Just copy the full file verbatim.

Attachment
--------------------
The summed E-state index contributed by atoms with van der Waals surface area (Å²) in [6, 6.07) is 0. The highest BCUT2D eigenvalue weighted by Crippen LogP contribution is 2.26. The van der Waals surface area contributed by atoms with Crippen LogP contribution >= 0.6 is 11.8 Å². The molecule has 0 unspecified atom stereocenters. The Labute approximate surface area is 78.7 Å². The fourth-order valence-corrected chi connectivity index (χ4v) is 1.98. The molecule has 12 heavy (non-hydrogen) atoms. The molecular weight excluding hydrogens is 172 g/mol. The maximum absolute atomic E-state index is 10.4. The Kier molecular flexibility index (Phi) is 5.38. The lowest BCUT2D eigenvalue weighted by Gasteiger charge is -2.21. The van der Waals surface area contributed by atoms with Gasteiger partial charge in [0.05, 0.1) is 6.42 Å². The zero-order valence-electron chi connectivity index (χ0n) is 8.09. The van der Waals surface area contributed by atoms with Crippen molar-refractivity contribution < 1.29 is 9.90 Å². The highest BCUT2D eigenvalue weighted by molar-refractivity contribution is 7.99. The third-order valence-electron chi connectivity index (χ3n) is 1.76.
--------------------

The summed E-state index contributed by atoms with van der Waals surface area (Å²) in [6, 6.07) is 0. The highest BCUT2D eigenvalue weighted by Crippen LogP contribution is 2.26. The van der Waals surface area contributed by atoms with Crippen LogP contribution >= 0.6 is 11.8 Å². The molecule has 0 unspecified atom stereocenters. The Labute approximate surface area is 78.7 Å². The fourth-order valence-corrected chi connectivity index (χ4v) is 1.98. The molecule has 12 heavy (non-hydrogen) atoms. The molecular weight excluding hydrogens is 172 g/mol. The maximum absolute atomic E-state index is 10.4. The Kier molecular flexibility index (Phi) is 5.38. The lowest BCUT2D eigenvalue weighted by Gasteiger charge is -2.21. The van der Waals surface area contributed by atoms with Gasteiger partial charge in [0.05, 0.1) is 6.42 Å². The zero-order valence-electron chi connectivity index (χ0n) is 8.09. The van der Waals surface area contributed by atoms with Crippen molar-refractivity contribution < 1.29 is 9.90 Å². The highest BCUT2D eigenvalue weighted by molar-refractivity contribution is 7.99. The third-order valence-electron chi connectivity index (χ3n) is 1.76.